2009 Kelly Cup playoffs

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2009 Kelly Cup playoffs
Tournament details
Dates April 9–June 5, 2009
Teams 16
Final positions
Champions South Carolina Stingrays
Runner-up Alaska Aces
Tournament statistics
Scoring leader(s) Josh Soares (Alaska)
(27 points)
2008
2010

The 2009 Kelly Cup Playoffs of the ECHL began on April 9, 2009. The 16 teams that qualified, eight from each conference, will play a best-of-7 series for division semifinals, finals and conference finals. The conference champions will play a best-of-7 series for the Kelly Cup.

Three league records were set during the first round of the playoffs. Game One of the North Division semifinals became the longest game in ECHL history, as the Elmira Jackals defeated the Trenton Devils 5 – 4 in a game that lasted 126:10. Elmira's Josh Aspenlind scored the game-winning goal at 6:10 of the fourth overtime.[1] Previously, the longest game was the Greenville Grrrowl's 3 – 2 four overtime victory against the Louisiana IceGators in Game Two of the 2000 Southern Conference Finals, which lasted 121:24. The game saw another league record fall, as Elmira and Trenton combined for 145 shots on goal (75 for Trenton, 70 for Elmira), besting the 139 combined shots on goal by Louisiana (82) and the Jackson Bandits (57) in Jackson's 5 – 4 triple overtime victory in Game Two of the 2002 Southwest Division Semifinals. Elmira's goaltender, Michael Teslak made the third most saves in a single game in ECHL history with 71.[2]

April 22 also went down in the ECHL history books as for the first time in the league's 21-year history, two Game 7s were played on the same day as the Stockton Thunder defeated the Ontario Reign 5 – 4 and the Las Vegas Wranglers defeated the Bakersfield Condors 5 – 1, both games were Pacific Division Semifinals matchups.[3]

The Division finals saw the defending Kelly Cup champion Cincinnati Cyclones and the Alaska Aces cruise to easy Conference finals berths, under completely different circumstances. Cincinnati swept Elmira after both teams went the full seven games in their opening series, while Alaska defeated the Victoria Salmon Kings four games to one with both teams having an extended rest, with Victoria sweeping their opening series and Alaska winning their series in five games. The South Carolina Stingrays required a little more effort to oust the Florida Everblades, who sat atop the league's regular season standings, defeating them in six games to advance to play the Cyclones in the conference finals.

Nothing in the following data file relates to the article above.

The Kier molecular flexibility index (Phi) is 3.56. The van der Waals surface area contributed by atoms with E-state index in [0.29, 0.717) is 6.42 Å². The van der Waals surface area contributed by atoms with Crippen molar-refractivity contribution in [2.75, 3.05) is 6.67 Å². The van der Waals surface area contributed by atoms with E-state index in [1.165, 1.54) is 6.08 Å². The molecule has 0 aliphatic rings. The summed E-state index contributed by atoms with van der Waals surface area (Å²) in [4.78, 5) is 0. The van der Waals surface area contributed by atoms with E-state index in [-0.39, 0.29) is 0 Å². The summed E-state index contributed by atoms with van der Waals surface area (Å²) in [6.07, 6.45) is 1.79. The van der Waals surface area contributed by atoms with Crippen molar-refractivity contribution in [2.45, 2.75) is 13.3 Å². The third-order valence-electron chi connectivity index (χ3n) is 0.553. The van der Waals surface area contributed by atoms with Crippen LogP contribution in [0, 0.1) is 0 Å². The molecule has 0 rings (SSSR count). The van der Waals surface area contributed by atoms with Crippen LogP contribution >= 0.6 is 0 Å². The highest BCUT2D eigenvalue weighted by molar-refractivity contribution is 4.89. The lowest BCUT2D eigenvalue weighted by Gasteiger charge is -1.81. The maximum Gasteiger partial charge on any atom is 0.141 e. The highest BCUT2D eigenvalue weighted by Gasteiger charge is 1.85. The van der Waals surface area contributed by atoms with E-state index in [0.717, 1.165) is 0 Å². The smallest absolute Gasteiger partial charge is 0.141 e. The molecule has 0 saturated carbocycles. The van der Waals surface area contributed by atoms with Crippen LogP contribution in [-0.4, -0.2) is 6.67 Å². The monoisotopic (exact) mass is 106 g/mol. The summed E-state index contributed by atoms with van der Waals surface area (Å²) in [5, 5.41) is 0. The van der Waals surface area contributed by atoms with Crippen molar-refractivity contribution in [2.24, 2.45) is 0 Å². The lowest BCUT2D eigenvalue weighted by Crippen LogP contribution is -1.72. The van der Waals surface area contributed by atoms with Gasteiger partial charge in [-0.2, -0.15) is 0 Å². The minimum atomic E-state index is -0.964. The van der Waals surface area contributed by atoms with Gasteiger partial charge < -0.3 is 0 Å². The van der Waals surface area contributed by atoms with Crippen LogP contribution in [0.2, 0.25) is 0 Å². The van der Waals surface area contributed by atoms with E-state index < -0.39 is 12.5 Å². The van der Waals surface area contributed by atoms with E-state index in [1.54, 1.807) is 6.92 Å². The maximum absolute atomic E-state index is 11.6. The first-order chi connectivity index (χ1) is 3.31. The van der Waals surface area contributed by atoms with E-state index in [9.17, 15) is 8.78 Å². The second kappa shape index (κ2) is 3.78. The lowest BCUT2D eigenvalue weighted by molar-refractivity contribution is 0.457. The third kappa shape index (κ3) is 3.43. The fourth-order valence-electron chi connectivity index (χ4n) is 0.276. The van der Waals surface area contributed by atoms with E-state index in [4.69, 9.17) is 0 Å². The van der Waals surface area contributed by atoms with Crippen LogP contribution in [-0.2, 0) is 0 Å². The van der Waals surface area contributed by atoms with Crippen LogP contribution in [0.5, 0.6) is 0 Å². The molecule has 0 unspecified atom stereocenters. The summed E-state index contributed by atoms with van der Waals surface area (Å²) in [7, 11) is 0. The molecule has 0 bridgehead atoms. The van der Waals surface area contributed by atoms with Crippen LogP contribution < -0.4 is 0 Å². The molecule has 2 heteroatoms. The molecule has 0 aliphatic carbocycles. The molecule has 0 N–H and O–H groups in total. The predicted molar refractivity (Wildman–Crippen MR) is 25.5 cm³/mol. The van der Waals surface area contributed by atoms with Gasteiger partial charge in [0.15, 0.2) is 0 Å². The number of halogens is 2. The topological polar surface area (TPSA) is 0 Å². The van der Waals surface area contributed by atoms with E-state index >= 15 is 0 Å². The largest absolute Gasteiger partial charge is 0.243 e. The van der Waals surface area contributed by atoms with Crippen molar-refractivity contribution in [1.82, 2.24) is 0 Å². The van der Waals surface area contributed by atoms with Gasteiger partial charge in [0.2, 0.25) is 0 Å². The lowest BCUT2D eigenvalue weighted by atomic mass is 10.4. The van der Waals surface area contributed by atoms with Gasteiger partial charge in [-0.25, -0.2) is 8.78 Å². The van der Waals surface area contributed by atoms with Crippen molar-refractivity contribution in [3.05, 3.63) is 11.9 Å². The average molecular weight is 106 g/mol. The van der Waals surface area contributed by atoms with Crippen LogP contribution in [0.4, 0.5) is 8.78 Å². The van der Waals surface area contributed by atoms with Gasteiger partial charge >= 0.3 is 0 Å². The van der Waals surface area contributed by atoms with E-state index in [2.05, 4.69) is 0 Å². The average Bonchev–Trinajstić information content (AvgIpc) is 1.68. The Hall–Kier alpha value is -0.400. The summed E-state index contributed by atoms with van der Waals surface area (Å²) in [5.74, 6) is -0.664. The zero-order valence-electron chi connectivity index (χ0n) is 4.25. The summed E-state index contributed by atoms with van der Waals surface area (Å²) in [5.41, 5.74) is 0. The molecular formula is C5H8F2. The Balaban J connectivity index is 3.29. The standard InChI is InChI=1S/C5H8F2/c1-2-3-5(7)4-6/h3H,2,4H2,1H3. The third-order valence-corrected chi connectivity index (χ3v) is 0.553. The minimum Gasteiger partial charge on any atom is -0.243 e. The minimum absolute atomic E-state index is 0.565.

Three (Alaska, Cincinnati and South Carolina) of the four teams in the Conference Finals were former Kelly Cup Champions. The American Conference finals was a rematch of the 2008 edition with Cincinnati taking on South Carolina and Las Vegas made their second consecutive trip to the National Conference finals, taking on their most heated rival the Alaska Aces.

The South Carolina Stingrays led the Alaska Aces, 3-1, headed to Game 5 before blowing the lead, and having to face a Game 7, where the Stingrays clinched their third Kelly Cup with a 4-2 win, winning the series, 4-3. The Stingrays tied the ECHL record for most ECHL championships, with three. South Carolina would get their revenge on Cincinnati for defeating the Stingrays in the 2008 American Conference finals by sweeping the Cyclones in four games. The National Conference finals had the same results with Alaska sweeping Las Vegas in four games.

Contents

Playoff seeds[edit]

After the 2008–09 ECHL regular season, 16 teams qualified for the playoffs. The top four teams from each division qualified for the playoffs. The Florida Everblades were the American Conference regular season champions as well as the Brabham Cup winners with the best overall regular season record. The Alaska Aces were the National Conference regular season champions. South Carolina goaltender James Reimer was named the Kelly Cup Finals MVP.

American Conference[edit]

North Division[edit]

  1. Cincinnati Cyclones - 87 points
  2. Trenton Devils - 87 points
  3. Elmira Jackals - 85 points
  4. Wheeling Nailers - 80 points

South Division[edit]

  1. Florida Everblades - American Conference regular season champions, Brabham Cup winners, 103 points
  2. South Carolina Stingrays - 90 points
  3. Charlotte Checkers - 76 points
  4. Gwinnett Gladiators - 68 points

National Conference[edit]

Pacific Division[edit]

  1. Ontario Reign - 82 points
  2. Las Vegas Wranglers - 76 points
  3. Bakersfield Condors - 74 points
  4. Stockton Thunder - 71 points

West Division[edit]

  1. Alaska Aces - National Conference regular season champions, 93 points
  2. Idaho Steelheads - 92 points
  3. Victoria Salmon Kings - 83 points
  4. Utah Grizzlies - 72 points

Bracket[edit]

Division Semifinals Division Finals Conference Finals Kelly Cup Finals
                       
N1 Cincinnati 4
N4 Wheeling 3
N1 Cincinnati 4
North Division
N3 Elmira 0
N2 Trenton 3
N3 Elmira 4
N1 Cincinnati 0
American Conference
S2 South Carolina 4
S1 Florida 4
S4 Gwinnett 1
S1 Florida 2
South Division
S2 South Carolina 4
S2 South Carolina 4